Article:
C1SampleViewer.zip


NOTE: In order to build this application, you must have Microsoft Visual Studio 2005 and C1Preview build 2.0.20053.40512 or later.


If you are new to C1Preview, you may want to try the following exercise before diving headfirst into the sample application. First, create a new C# Windows Application project add the following assemblies to the Toolbox in Visual Studio:



  • C1.C1Preview.2.dll (the C1PrintDocument component)

  • C1.Win.C1Preview.2.dll (WinForms user interface components)


Open the main form's designer and enlarge the form so that it is approximately 600 pixels wide and 400 pixels high. Add a C1PrintPreviewControl component to the form and set its Dock property to Fill. Next, add a C1PrintDocument component, which resides in the form's component tray. In the Properties window, set the Document property of c1PrintPreviewControl1 to c1PrintDocument1. This establishes a link between the visual component and the underlying document.


Double-click the main form's title bar to create a handler for the Load event, then add the following line to the directives at the top of the code file:


using C1.C1Preview;

Finally, add the following code to the body of the Load event handler:


RenderText rt = new RenderText();
rt.Text = "Hello, world!";
c1PrintDocument1.Body.Children.Add(rt);
c1PrintDocument1.Generate();

The first three lines append a text string to the document; the last line signals that the document is ready to be rendered. When you run the application, the preview component displays a one-page document containing the words "Hello, world!"


Note that the C1PrintDocument component does not provide any design-time interface for adding content; you must write code in order to populate it.


A useful technique for separating the code that generates the document from the code that displays it is to derive a class from C1PrintDocument, add your own content-generating members to that class, and set the Document property of the C1PrintPreviewControl component to an instance of the derived class. The C1SampleViewer application contains two classes that derive from C1PrintDocument:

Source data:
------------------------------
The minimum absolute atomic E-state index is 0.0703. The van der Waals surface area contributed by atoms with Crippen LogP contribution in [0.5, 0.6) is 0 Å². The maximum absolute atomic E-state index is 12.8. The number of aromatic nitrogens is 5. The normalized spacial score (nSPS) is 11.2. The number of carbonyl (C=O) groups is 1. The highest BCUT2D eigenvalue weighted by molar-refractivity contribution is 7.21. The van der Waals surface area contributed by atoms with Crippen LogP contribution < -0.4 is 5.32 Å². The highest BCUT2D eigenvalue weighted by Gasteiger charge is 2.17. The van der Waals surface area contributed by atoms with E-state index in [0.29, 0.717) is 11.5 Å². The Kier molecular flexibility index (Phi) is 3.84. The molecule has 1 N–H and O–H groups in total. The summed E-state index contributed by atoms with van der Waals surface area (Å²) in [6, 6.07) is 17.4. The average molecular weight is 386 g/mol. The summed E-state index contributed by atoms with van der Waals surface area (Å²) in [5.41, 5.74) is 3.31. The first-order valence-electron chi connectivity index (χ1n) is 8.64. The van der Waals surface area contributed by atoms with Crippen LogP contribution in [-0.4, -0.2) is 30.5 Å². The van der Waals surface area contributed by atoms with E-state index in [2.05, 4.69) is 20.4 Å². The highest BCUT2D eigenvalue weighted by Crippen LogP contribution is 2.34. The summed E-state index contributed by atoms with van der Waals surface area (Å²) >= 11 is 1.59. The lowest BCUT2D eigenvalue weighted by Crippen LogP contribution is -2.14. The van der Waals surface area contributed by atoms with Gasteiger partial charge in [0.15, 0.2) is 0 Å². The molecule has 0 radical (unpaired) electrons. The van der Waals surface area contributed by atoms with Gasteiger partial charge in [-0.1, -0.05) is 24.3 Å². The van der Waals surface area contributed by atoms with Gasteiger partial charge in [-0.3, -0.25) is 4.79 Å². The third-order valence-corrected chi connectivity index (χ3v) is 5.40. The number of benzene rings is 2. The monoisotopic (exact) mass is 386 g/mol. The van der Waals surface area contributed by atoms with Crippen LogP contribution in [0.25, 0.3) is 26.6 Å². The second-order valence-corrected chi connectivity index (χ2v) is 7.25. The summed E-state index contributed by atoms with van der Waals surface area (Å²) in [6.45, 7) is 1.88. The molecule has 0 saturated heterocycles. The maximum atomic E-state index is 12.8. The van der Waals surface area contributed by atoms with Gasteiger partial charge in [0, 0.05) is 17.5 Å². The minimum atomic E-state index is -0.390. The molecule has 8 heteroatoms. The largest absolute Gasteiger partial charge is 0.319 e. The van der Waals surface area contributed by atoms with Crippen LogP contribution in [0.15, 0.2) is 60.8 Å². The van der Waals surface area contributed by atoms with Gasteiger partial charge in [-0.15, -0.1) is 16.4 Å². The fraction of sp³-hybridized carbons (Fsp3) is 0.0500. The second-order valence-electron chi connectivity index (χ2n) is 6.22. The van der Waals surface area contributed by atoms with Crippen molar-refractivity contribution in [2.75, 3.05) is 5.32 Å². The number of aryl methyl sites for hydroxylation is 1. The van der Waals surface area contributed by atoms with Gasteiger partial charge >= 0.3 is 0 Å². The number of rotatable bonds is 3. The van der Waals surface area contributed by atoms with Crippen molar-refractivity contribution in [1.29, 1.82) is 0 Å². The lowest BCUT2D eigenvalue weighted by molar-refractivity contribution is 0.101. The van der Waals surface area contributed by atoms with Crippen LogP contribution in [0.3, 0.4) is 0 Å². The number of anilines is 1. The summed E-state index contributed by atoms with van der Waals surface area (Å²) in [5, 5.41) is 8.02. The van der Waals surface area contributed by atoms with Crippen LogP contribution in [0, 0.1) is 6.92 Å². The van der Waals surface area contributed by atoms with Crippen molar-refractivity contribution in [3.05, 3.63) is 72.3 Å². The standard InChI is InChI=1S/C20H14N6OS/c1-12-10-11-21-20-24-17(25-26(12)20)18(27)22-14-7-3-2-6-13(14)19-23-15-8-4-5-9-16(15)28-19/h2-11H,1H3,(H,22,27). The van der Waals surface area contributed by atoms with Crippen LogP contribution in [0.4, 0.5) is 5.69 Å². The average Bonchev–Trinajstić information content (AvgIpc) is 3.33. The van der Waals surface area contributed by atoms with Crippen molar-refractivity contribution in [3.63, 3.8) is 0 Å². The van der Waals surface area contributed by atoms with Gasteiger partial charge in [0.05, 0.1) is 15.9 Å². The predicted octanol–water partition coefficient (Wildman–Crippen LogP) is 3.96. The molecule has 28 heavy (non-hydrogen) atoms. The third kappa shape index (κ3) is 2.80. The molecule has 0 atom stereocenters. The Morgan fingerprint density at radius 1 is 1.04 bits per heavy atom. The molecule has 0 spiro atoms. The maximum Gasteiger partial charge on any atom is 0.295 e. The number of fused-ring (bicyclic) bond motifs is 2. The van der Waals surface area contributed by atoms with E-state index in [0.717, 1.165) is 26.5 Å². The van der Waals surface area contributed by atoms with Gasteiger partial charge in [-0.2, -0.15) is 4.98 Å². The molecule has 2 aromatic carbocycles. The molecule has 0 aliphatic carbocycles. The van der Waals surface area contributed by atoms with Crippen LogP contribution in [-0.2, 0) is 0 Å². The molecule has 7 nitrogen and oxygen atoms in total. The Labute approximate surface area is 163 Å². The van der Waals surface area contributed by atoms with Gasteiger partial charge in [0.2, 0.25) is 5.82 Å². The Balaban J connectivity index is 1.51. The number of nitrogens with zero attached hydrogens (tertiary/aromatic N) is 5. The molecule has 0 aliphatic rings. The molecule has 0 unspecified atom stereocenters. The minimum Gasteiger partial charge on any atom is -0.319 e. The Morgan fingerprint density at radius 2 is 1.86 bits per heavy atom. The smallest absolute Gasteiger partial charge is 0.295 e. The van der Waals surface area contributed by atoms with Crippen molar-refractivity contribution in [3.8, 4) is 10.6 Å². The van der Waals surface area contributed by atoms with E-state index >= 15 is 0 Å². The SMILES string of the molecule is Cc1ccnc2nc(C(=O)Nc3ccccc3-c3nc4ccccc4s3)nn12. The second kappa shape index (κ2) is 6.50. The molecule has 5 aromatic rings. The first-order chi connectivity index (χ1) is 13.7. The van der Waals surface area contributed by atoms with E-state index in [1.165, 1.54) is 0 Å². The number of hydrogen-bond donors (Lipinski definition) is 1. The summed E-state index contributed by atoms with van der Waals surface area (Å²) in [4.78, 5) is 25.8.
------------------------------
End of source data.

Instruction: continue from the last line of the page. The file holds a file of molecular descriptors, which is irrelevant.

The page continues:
C1SampleDocumentImplements a document that renders a set of sample projects.
C1SampleOptionsImplements a form that prompts for the location of sample projects and whether to include a table of contents and/or an index.

All C1PrintDocument content is represented by render objects, which derive from the RenderObject class. C1Preview provides a rich hierarchy of render objects for different types of content, such as text, images, shapes, tables, and general-purpose containers.


C1PrintDocument has a hierarchical structure. In order for a render object to become a part of the document, it must be added to the document's hierarchy at some point. The main part of the document, called the body, is represented by the Body property. To add a render object to the document body, you must add it to the Children collection of the Body property, as in the preceding code example.


A document's Body.Children collection contains all top-level render objects of the document. Each render object in turn also has a Children collection that may contain multiple levels of nested render objects. This is very similar to the structure of the .NET TreeView control, which has a Nodes property that returns a collection of top-level TreeNode objects, each of which has a Nodes property that returns a collection of child TreeNode objects, and so forth.